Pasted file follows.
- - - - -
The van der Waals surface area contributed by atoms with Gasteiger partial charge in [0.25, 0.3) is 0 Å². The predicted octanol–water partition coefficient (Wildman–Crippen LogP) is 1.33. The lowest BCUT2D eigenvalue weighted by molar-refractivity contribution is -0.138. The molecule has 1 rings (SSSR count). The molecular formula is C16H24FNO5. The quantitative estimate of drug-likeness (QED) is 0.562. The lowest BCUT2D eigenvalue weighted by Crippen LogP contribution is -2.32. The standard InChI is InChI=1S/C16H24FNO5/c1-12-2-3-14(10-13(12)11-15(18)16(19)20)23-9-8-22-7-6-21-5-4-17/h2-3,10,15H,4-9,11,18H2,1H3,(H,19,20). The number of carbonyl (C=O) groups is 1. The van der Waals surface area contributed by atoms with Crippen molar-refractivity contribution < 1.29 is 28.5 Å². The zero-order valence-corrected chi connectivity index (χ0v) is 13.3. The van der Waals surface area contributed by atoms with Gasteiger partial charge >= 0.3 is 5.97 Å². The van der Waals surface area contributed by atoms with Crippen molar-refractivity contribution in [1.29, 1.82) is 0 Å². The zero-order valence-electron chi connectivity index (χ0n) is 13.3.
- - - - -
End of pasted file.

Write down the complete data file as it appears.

The van der Waals surface area contributed by atoms with Gasteiger partial charge in [0.25, 0.3) is 0 Å². The predicted octanol–water partition coefficient (Wildman–Crippen LogP) is 1.33. The lowest BCUT2D eigenvalue weighted by molar-refractivity contribution is -0.138. The molecule has 1 rings (SSSR count). The molecular formula is C16H24FNO5. The quantitative estimate of drug-likeness (QED) is 0.562. The lowest BCUT2D eigenvalue weighted by Crippen LogP contribution is -2.32. The standard InChI is InChI=1S/C16H24FNO5/c1-12-2-3-14(10-13(12)11-15(18)16(19)20)23-9-8-22-7-6-21-5-4-17/h2-3,10,15H,4-9,11,18H2,1H3,(H,19,20). The number of carbonyl (C=O) groups is 1. The van der Waals surface area contributed by atoms with Crippen molar-refractivity contribution < 1.29 is 28.5 Å². The zero-order valence-corrected chi connectivity index (χ0v) is 13.3. The van der Waals surface area contributed by atoms with Gasteiger partial charge >= 0.3 is 5.97 Å². The van der Waals surface area contributed by atoms with Crippen molar-refractivity contribution in [1.29, 1.82) is 0 Å². The zero-order valence-electron chi connectivity index (χ0n) is 13.3.